At 13, my friend Sammy and I would hike up the Grand Concourse all the way to Mosholu Parkway on a hot, sunny Saturday, equipped as if on an explorer-worthy trek, cargo pants pockets stuffed with sundries, Army canteens smacking our hips as we marveled at the sights: the bric-a-brac stores on Burnside, the Loews Paradise, the bustle of Fordham Road, the eerie tranquility of Edgar Allan Poe’s cottage, the home for the blind. Exhausted, we’d mount a bus back, hanging from the windows, still thrilled.

Wichita Lineman

In the raw New Mexican morning
“Wichita Lineman” on the Delco
eggs and coffee at the townie cafe
all stick figure kitchen chairs
a flag and a snowy 12-inch

Cowboy hats and thick-framed glasses
stares at the hippie kids
The West foreign as Bagdad
to a Bronx boy
uneasy wonder, unleashed desire
every mile, every town
every magic mountain vista
every flat forever
California to be charmed finally
from its dreamscape

‘America, I’ll Have My Way With You’ — Book Release

My latest chapbook of poetry, America I’ll Have My Way With You (Casa del Pueblo Press, 2015) was released during a book signing party and reading last week in Pueblo, Colorado, home of Casa and the Pueblo Poetry Project. It was the seventh time over the past 30 years that I’ve been the featured reader at a project event. (Copies are $6 each, postage included, and can be purchased by sending a check made out to Allen Shadow to P.O. Box 268, Catskill, N.Y. 12414.)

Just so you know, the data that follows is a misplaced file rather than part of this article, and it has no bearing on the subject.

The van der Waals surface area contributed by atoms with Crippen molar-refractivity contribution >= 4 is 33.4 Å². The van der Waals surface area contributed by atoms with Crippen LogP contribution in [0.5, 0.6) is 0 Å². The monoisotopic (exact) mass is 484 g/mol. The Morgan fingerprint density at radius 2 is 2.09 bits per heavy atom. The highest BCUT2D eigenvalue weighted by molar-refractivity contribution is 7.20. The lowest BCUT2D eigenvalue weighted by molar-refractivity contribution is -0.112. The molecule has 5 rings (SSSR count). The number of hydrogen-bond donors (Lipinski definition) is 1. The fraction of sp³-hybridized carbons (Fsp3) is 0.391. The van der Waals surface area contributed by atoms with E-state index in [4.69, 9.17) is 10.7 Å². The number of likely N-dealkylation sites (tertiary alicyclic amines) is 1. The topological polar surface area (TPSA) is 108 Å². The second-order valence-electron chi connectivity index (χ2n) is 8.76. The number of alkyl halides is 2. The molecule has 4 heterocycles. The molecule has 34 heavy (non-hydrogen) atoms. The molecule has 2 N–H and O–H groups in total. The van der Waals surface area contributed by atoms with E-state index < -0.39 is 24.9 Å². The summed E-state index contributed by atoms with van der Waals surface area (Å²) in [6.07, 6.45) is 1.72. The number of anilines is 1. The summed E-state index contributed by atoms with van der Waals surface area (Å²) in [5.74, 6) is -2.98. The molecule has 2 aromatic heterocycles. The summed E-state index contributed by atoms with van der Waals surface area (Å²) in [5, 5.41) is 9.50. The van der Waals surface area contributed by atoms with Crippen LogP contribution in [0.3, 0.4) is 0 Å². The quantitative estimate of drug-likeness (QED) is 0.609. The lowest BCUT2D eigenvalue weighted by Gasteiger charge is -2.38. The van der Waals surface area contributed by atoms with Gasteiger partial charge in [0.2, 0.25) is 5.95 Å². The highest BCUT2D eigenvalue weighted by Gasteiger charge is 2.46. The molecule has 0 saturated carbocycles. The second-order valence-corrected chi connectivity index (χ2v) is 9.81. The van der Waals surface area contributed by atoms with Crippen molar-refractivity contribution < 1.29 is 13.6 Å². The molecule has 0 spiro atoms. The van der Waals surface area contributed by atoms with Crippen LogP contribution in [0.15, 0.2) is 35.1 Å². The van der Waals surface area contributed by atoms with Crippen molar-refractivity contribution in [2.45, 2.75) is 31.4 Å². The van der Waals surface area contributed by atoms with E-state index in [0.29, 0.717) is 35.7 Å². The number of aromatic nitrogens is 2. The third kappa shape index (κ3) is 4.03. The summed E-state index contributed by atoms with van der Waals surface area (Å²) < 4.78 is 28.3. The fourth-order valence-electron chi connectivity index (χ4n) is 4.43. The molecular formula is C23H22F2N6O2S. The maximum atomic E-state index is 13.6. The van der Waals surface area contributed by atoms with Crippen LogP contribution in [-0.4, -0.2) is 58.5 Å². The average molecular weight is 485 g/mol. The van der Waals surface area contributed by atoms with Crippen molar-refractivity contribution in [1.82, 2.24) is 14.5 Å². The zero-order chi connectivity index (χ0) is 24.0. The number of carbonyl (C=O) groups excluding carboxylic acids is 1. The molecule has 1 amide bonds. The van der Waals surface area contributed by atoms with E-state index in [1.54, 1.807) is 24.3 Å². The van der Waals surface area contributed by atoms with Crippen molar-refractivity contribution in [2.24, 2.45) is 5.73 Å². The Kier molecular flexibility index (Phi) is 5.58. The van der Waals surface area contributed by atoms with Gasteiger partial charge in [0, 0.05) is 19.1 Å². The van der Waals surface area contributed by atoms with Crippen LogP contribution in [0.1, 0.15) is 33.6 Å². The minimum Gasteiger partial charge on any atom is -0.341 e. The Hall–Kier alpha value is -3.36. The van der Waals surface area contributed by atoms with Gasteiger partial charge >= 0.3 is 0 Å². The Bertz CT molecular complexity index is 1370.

Cover of poetry chapbook  "America, I'll Have My Way With You"

Cover of poetry chapbook “America, I’ll Have My Way With You”

I began the America series after returning from a trip to Mexico in the summer of 2001. I’ve come to love some of my subjects, some of which are places — like New York, America. Love them so much they become personages to me, even paramours of a kind. Let’s face it, writers can get very personal with their subjects. Returning to a beloved place can reinvigorate your feelings, like returning to your longtime lover after a journey. Absence makes the heart grow fonder, but it also opens the eyes wider.

The poems in the series are written in a style called “direct address.” Think of it as writing a heartfelt letter to a loved one. In this case, it’s this whole wide, mysterious country I’ve wanted so bad to know. To me, she is like a temptress who has hold of you, keeps you hungry, keeps you wanting more.

I offer one of the poems from the chapbook as a sample:

America, I’ll Have My Way With You #136
August 17, 2001

Thank you for waiting, America
for my return from Mexico
your Lucite furniture store letters
your neglected window displays
your sandstone and faux brick face
your stairways to nowhere
at ajar doorways
your Dutch pediments
your ants and cigarette butts
your warehouse alarm housings
your dense August afternoons
lunchroom turbines whirring
dishes clanking in the alleyways

Your semis abandoned in vacant lots
your hashed roofs
your bricked up factories
your sun cut warehouse walls
your sea birds one hundred miles
from the ocean on the Hudson

Oh America, I love you
I’ve always loved you
even with your one eye
your misshapen hips
your iron nipples